Chinese Premier Li Keqiang arrived in Ethiopia Sunday for the start of a four nation Africa tour (Nigeria, Angola and Kenya), his first visit to the continent since assuming his position a little over a year ago. Both nations signed 16 deals total which included legal accords covering diplomatic visa exemptions, cultural corporation and extradition, agreements on economic, trade and technical cooperation, loans and cooperation agreements for the construction of roads and industrial zones.
Chinese firms have invested heavily in Ethiopia in recent years with their worth swelling well over $1 billion in 2014, according to official figures.
Beijing is also a key partner in Ethiopia’s bid to expand infrastructure such as roads, railways and telecom services.
Huawei Technologies Co Ltd – the world’s second largest telecom equipment maker – and ZTE Corp are working to introduce a high-speed 4G broadband network in the Ethiopian capital Addis Ababa and a 3G service throughout the country.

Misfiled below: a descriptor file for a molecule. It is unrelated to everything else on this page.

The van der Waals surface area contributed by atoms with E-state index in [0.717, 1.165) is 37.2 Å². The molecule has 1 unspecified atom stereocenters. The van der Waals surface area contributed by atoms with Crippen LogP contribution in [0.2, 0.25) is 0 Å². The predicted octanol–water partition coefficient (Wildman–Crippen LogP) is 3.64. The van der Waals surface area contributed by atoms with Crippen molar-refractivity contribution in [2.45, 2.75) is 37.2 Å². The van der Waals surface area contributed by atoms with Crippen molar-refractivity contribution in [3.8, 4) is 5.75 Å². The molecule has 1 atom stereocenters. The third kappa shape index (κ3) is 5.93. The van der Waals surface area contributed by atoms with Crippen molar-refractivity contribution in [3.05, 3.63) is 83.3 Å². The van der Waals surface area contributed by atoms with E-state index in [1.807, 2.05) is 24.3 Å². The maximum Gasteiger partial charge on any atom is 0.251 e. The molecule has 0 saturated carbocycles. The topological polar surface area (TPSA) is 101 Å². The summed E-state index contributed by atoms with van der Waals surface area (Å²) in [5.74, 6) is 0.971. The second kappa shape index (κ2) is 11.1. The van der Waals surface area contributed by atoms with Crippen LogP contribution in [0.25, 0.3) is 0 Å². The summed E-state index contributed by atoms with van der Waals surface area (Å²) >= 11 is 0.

Officials said both firms have now signed an $80 million deal to lay optical ground cables to form a nationwide network.
This is the second major high level visit to Ethiopia after last years visit by President Xi Jinping.
In continuation of Chinese investment, engagement and cooperation in Africa, Chinese Premier Li Keqiang unveiled extra aid for Africa totaling at least $12 billion on Monday, and offered to share advance technology with the continent to help with development of high-speed rail, boost collaboration in industry, finance, poverty reduction, ecological protection, people-to-people exchanges, and peace and security. Speaking in Addis Ababa, Ethiopia’s capital, Mr. Li also reaffirmed Beijing’s support for Africa’s infrastructure sector: “Infrastructure is the precondition to industrial development. China will actively participate in projects such as roads, railways, telecommunications and power in Africa”.